But where to begin in describing to you its myriad delights? First, a brief synopsis of the plot: a museum curator is murdered by a fanatical albino Christian bigot (nice opening, no?); the curator’s granddaughter and an American “symbologist” (don’t ask me, I haven’t the time) try to find the real killer and are launched on a wildly implausible and fantastically cryptical search for the proverbial Holy Grail, all the while chased by angry gendarmes and the aforementioned unhinged albino. In the process they (and the lucky reader) discover that: the Church is murderous and evil; the Bible is a hoax; Jesus is not divine, but merely a married mortal and an earnest proto-feminist (!); there is no such thing as Truth; and oh, yes... orgasm is the truest kind of prayer. Can you stand it? A virtuoso performance, no? It’s as if the author’s somehow squeezed all of hell into a walnut shell. And oh, yes, one more historical “fact”: Leonardo DaVinci’s homosexuality was “flamboyant”! Do tell.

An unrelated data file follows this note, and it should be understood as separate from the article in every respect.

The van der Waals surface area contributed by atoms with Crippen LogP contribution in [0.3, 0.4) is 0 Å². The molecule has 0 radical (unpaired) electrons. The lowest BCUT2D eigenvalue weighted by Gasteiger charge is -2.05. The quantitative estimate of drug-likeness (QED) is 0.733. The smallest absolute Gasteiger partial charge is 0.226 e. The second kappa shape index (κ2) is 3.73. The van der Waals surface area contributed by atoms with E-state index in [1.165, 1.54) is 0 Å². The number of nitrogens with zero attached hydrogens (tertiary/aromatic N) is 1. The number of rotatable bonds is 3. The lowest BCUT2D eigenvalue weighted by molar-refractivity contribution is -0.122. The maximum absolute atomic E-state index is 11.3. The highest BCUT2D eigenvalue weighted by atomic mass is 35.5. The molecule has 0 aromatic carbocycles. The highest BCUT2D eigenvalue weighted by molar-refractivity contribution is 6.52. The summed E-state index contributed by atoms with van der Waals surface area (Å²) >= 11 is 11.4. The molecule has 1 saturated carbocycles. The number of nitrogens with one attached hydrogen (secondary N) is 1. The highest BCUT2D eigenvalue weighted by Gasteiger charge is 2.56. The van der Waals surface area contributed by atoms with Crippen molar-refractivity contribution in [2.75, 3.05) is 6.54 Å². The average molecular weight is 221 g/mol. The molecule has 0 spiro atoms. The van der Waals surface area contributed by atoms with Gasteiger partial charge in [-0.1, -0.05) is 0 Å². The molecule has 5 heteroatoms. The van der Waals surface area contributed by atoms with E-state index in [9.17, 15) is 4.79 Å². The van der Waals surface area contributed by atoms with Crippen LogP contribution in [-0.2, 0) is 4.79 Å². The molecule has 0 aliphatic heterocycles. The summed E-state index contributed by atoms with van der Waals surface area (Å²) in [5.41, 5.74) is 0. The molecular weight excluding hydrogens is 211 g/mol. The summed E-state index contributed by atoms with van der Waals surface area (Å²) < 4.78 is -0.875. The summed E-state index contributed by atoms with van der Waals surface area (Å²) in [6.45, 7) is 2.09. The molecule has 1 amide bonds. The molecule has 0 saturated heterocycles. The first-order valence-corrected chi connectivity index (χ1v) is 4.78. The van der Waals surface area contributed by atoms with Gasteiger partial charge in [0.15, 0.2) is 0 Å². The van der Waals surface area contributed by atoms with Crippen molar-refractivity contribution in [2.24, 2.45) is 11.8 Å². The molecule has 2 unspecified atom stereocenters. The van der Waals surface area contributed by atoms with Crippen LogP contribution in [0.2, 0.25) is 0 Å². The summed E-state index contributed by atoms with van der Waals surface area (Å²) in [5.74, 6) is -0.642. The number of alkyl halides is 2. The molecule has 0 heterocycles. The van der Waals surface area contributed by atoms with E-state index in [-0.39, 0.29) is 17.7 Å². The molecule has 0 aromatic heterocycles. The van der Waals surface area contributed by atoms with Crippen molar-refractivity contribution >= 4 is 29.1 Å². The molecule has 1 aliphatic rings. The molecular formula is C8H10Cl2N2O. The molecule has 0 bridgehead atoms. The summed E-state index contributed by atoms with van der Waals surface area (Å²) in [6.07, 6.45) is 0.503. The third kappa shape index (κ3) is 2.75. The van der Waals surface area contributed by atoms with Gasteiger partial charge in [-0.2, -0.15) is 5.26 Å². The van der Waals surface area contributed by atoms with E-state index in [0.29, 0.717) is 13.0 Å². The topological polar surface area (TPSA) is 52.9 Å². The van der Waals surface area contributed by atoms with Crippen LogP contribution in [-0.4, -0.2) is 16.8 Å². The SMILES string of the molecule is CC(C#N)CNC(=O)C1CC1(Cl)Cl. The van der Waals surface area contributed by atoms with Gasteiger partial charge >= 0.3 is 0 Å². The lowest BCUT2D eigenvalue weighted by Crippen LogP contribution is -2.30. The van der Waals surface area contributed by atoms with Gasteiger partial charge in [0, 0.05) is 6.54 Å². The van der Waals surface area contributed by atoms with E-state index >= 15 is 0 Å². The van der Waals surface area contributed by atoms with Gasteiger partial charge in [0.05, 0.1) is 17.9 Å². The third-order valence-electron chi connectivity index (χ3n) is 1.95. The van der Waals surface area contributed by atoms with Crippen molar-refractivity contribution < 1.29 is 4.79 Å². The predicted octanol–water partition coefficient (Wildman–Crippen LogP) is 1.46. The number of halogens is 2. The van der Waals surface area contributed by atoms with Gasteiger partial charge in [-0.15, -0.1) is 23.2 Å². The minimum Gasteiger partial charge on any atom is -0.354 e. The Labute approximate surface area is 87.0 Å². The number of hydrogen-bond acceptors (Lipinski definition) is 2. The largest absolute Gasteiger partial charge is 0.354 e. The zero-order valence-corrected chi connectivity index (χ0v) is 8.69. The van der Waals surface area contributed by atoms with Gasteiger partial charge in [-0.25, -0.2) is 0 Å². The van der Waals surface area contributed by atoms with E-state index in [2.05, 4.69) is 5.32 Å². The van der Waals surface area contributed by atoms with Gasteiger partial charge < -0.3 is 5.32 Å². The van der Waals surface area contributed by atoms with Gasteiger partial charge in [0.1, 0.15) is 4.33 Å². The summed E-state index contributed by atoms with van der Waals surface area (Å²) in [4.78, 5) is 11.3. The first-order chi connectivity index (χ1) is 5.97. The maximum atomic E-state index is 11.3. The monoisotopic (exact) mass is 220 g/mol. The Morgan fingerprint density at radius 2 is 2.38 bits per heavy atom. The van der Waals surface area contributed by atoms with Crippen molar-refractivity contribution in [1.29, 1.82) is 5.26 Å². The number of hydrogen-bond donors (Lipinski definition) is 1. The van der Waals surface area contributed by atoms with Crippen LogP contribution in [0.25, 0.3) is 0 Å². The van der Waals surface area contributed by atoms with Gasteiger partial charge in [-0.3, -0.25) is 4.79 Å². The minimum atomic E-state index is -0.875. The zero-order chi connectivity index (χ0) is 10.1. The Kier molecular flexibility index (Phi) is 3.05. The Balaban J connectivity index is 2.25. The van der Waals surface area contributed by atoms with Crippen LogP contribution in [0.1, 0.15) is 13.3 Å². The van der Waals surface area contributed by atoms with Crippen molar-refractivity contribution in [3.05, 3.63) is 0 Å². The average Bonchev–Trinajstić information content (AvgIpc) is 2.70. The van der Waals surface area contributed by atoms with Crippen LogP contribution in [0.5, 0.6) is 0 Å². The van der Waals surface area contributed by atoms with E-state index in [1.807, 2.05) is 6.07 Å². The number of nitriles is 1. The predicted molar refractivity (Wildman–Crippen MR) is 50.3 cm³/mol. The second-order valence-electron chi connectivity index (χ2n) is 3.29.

But that’s just the irresistible plot, Wormwood. It’s the author’s technique in so many other areas that is particularly worth our attention. For example, there is the manner in which the book seduces its reader with naked flattery, holding out the carrot -- or should I say apple -- of “inside knowledge.” Make note of this, Wormwood; it worked wonders for us in Eden and works for us still. The author trots out the ageless fiddle-faddle about a parallel “reality” beside the “official” one everyone’s been sold. You know, the moth-eaten, bedraggled idea that all of history is a grand “conspiracy” conducted by some hidden elites! But wait, the lucky reader is to be let in on it all, and for the mere price of purchasing this book! He’ll learn the “real” story behind the “official” story that all the other saps have been buying for lo! these many centuries. Heady stuff, eh, Wormwood? Transparent as it might seem to us, this temptation has always been been too great for the humans to bear. They ache to be part of that “inside” group that knows what’s “really” going on, and they fall for it every time. It’s not so different from their craving for gossip or “dirt”; only better, since there isn’t the pesky nuisance of guilt to deal with. They cannot help themselves; they simply swallow it without a thought. That’s the key, Wormwood, for if actual thinking can be prevented, the humans are under our control.